First of all, don't assume your clutch is really bad. My clutch was slipping big time in all gears (read my other thread). I pulled the trans and discovered that my clutch was actually good, and that the hydrolic system was the problem. I would recommend if your clutch is slipping that first try to bleed the system until the fluid comes out clean. Look at the slave and try to determine if it is actually moving the control arm properly. You could save yourself a lot of time.

If you have reason to believe that your clutch is actually worn out and you have to pull the trans and replace it, then here's a few more tips....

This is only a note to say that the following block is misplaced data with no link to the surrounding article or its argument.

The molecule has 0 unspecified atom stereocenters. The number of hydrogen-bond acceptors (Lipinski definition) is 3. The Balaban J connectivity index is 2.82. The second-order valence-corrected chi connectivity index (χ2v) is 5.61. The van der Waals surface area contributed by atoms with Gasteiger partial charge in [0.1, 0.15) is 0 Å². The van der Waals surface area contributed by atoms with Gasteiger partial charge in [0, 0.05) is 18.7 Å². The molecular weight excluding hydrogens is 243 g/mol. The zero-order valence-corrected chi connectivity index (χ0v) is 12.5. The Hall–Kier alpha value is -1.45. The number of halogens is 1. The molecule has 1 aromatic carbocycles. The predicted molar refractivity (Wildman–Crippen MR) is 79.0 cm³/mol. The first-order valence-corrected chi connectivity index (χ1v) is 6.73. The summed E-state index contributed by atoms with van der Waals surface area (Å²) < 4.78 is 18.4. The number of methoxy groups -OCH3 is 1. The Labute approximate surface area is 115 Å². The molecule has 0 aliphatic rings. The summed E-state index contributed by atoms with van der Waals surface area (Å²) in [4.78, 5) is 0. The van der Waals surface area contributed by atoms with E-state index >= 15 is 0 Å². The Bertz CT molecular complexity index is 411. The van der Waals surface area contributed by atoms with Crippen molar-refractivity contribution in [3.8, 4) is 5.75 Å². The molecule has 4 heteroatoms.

VERY IMPORTANT! Make sure you remove the controller arm from the top of the trans! (the arm which the slave cylinder pushes to actuate the clutch) It's an undocumented proceedure that if you don't do, it makes it almost impossible to separate the trans from the engine. I read some posts on this website and others about people trying to separate the trans from the engine with crowbars and the like, only to destroy the throwout bearing and the pressure plate spring. The controller arm forks will not disengage the throwout bearing (which in turn is connected to the pressure plate springs.) Simply removing the arm on top of the trans allows the forks to disengage and the trans will easily slide out.

Engine support while removing the trans...